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A Warm We​​lcome to our Newest IATA Member Airlines in AME

From 57 founding members in 1945, IATA members now represent 84% of global air traffic. Each year, IATA welcomes a number of new members and we are constantly working to broaden ourmembership base to ensure that we remain representative of the world’s ​airlines.
 

In AME, Overland Airways, FlyEgypt, Mauritania Airlines International and Allied Air recently joined IATA bringing the total number of IATA members to 268 airlines globally and in Africa and Middle East to 58 (figures are as at 25 Sept 2016).    

  • Overland Airways, registered in Nigeria, became an IATA member on 13 September 2016
  • FlyEgypt, based in Cairo, became an IATA member on 31 August 2016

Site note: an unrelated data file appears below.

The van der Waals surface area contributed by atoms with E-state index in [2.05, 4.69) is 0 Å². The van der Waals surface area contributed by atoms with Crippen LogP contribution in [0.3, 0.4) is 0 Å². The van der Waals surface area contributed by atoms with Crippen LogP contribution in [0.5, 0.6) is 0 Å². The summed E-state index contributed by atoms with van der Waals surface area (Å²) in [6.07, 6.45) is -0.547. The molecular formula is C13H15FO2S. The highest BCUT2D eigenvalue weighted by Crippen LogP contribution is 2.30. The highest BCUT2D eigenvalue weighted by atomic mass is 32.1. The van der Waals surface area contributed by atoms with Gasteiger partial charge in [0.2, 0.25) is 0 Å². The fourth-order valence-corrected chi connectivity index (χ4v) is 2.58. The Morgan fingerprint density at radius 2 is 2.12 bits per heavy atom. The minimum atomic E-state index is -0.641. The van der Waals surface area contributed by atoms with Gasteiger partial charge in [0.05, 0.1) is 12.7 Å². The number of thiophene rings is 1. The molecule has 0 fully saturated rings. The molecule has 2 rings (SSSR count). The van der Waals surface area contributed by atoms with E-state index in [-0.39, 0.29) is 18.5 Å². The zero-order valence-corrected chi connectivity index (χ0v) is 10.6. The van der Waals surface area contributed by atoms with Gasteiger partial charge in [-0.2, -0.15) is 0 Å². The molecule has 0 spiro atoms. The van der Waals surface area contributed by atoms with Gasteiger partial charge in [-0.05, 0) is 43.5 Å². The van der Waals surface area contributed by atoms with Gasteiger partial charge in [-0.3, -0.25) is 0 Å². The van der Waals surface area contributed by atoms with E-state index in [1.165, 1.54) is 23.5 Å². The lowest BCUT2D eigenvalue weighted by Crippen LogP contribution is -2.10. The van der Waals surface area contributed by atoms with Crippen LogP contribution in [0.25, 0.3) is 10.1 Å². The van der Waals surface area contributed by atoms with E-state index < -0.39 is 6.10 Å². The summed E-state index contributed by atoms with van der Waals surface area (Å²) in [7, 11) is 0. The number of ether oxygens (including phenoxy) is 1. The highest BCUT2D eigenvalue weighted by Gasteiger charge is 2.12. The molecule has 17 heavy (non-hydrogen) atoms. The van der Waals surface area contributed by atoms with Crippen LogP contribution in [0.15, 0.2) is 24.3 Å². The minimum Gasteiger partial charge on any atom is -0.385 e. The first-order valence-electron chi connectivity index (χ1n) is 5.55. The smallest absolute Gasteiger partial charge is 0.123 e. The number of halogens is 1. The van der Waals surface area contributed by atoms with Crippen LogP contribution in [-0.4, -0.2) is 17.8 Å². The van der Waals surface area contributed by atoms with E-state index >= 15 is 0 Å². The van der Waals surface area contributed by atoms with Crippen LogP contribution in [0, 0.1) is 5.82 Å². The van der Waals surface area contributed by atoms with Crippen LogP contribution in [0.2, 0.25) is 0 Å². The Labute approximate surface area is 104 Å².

• Mauritania Airlines International (MAI), based in Nouakchott, became an IATA member, on 25 July 2016
  • Allied Air, registered in Nigeria, became an IATA member on 20 May 2016
Members benefit from IATA membership in several ways. Most importantly, IATA provides a powerful, unified and experienced voice that supports and promotes the interests of its members through maintaining an international perspective and lobbying, targeting key industry priorities such as safety, security and environment, driving industry change, reducing costs, increasing communication through participation in member conferences, committees and groups, providing trainings and other services.
 

Ratification of Montreal Protocol 1999 (MC99)